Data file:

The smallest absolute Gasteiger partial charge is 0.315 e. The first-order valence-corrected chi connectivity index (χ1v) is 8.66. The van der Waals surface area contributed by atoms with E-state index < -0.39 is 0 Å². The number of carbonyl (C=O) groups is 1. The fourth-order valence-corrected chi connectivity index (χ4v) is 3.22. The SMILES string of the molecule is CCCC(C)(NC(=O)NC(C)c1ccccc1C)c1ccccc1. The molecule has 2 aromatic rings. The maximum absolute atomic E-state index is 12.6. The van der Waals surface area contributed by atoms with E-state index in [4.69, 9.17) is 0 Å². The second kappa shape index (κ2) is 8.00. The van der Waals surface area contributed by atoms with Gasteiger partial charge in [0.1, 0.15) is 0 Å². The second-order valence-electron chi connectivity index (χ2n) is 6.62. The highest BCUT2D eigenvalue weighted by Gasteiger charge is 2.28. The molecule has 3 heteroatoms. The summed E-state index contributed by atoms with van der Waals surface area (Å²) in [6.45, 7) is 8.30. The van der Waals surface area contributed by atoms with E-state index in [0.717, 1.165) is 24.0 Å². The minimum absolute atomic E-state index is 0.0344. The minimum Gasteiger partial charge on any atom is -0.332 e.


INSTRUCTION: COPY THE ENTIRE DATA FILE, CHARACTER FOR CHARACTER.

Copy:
The smallest absolute Gasteiger partial charge is 0.315 e. The first-order valence-corrected chi connectivity index (χ1v) is 8.66. The van der Waals surface area contributed by atoms with E-state index < -0.39 is 0 Å². The number of carbonyl (C=O) groups is 1. The fourth-order valence-corrected chi connectivity index (χ4v) is 3.22. The SMILES string of the molecule is CCCC(C)(NC(=O)NC(C)c1ccccc1C)c1ccccc1. The molecule has 2 aromatic rings. The maximum absolute atomic E-state index is 12.6. The van der Waals surface area contributed by atoms with E-state index in [4.69, 9.17) is 0 Å². The second kappa shape index (κ2) is 8.00. The van der Waals surface area contributed by atoms with Gasteiger partial charge in [0.1, 0.15) is 0 Å². The second-order valence-electron chi connectivity index (χ2n) is 6.62. The highest BCUT2D eigenvalue weighted by Gasteiger charge is 2.28. The molecule has 3 heteroatoms. The summed E-state index contributed by atoms with van der Waals surface area (Å²) in [6.45, 7) is 8.30. The van der Waals surface area contributed by atoms with E-state index in [0.717, 1.165) is 24.0 Å². The minimum absolute atomic E-state index is 0.0344. The minimum Gasteiger partial charge on any atom is -0.332 e.